I recently wrote an article on how to manage your finances as a freelancer, in that article I touched on invoicing, but didn’t go into the depth I wanted. So in this article, we’re going to take an in-depth look at invoicing as a freelancer. We’ll cover everything you need to know to invoice like a pro, including the key elements every invoice needs, what to do with invoices once you have them, and some tools you can use to streamline your freelancer invoices.

What is an Invoice?

This might sound like a silly question. But many people genuinely don’t know what an invoice really is. So what is it?

An invoice is a document that itemises and records a transaction between you (the freelancer) and your client. It could be a piece of paper, or it could be digital. It serves as a formal request for payment, detailing the services or products you’ve provided, their costs, and the payment terms. Interestingly, the word ‘invoice’ comes from the French word ‘envois’, meaning ‘dispatches’ or ‘things sent’. But the earliest known use of what we now know of as an invoice dates back to 3000 BCE.

Getting your invoices right will help with your legal compliance, keep you looking professional and your records in order, it’ll help prevent disputes and increase the chances of getting paid on time.

The Key Elements Every Invoice Needs

So we know what an invoice is now, and we even know where the word comes from. But did you know that all invoices need a few key elements? Not just to keep your invoice looking professional and help with your record keeping, but also for legal and tax compliance.

Invoice Header

So starting from the top of your invoice. Every invoice is going to need a header of some kind. Here you’d include your business information (such as name, address, email, phone number, logo etc). You’ll also want to include your clients information. Having all this in the header makes the invoice easily identifiable, and makes it clear who the intended recipient is.

freelancer Invoicing header example showing the top half of a freelancer invoice including business logo, invoice number and addresses

Invoice Number and Date

Every invoice should have a unique, sequential, identifying number. You can add a prefix to this if you’d like, but it’s sometimes best to keep it really simple. Something like INV-001 for your first invoice, INV-002 for your second, and so on.

The important part here is to keep the numbers unique and sequential. Why? Well firstly, it helps with your record keeping (you’ll never get confused by using the same number twice), it also helps with ensuring you don’t lose an invoice. If the numbers are sequential, you’ll always know if one goes missing. This also helps your local tax authority. If they ever come to audit your accounts, one of the things they’ll at are your invoices. They’re going to want to see unique, sequential numbers. And if you have a number missing, you’ll be asked for an explanation as to why.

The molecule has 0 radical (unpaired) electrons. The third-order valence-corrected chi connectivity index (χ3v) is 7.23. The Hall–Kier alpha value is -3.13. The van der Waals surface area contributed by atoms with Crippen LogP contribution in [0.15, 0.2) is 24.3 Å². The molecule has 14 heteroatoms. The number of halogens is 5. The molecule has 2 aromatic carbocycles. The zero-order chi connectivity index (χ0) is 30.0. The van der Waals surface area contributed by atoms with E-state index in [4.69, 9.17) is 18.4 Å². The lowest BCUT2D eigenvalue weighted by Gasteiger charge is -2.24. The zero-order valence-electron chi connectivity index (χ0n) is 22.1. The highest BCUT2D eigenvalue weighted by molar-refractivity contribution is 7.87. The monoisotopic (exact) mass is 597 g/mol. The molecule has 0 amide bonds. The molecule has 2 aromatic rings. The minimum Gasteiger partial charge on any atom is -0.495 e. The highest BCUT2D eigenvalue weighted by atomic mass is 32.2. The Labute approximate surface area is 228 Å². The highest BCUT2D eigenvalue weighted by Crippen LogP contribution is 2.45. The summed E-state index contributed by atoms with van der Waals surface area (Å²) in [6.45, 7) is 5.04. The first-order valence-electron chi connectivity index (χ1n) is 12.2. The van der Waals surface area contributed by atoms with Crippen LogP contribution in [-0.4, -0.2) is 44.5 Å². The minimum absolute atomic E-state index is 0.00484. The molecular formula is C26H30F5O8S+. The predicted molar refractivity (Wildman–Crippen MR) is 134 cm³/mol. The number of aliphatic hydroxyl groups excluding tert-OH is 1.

The date is another important element, though it doesn’t have the same legal implications as the invoice number. You’ll want to ensure your invoices include the date they were sent. This will help both you and your client track the timeline of your transaction.

Payment Due Date, Terms, and Instructions

Your invoice should have the due date clearly marked. I find it’s best to add an actual date, but some companies will use terms like ‘NET-30’ (meaning the payment is due in 30 days) or ‘Due on Receipt’ (meaning it’s due as soon as it was sent). But adding a specific date the payment is due just avoids any misunderstanding.

You’re also going to need to clearly outline the payment terms. Your terms might include penalties for late payment or details of interest that may be added. Then you’re going to need to let your client know how they can pay the invoice. I personally prefer bank transfers, so I include the details needed for a direct bank transfer, along with the reference number they should use (so you can track the payment). You might want to include a link to a payment gateway too so your client can pay using a debit or credit card.

The Services or Products Provided

This is the section where you’d add the services or products you’ve provided (or will provide). There are a few ways you could do this, and it doesn’t need to be super detailed. But it does need to be clear. If I’m invoicing for a website build, I’ll generally just have a single line item (something like ‘Website design and development’).  But if I’m billing for distinct tasks, I’ll add each task as a line item. You’ll also need to add the associated cost for the relevant line item here. If you’re VAT registered, you’ll need to consider your tax implications too… this usually needs detailing per item (as not everything attracts VAT).

In this section, you’re also going to want to list the quantity of the product/service provided. If you’re billing by the hour, you’d list the hours taken for the item. Your line item totals would be adjusted based on this quantity. For example, if I’m providing 5 hours of work at £50 an hour, I’d make this clear on the line item, and the subtotal would be £250

freelancer Invoicing example showing how to display line items on an invoice

Your Totals, Discounts, and Amount Due

This bit is pretty self-explanatory. You’ve added all your line items to your invoice, so now you need to add everything up so you can give your clients a clear number that they need to pay. If you’re charging any kind of tax or giving a discount, your totals will break down into 3 or 4 sections…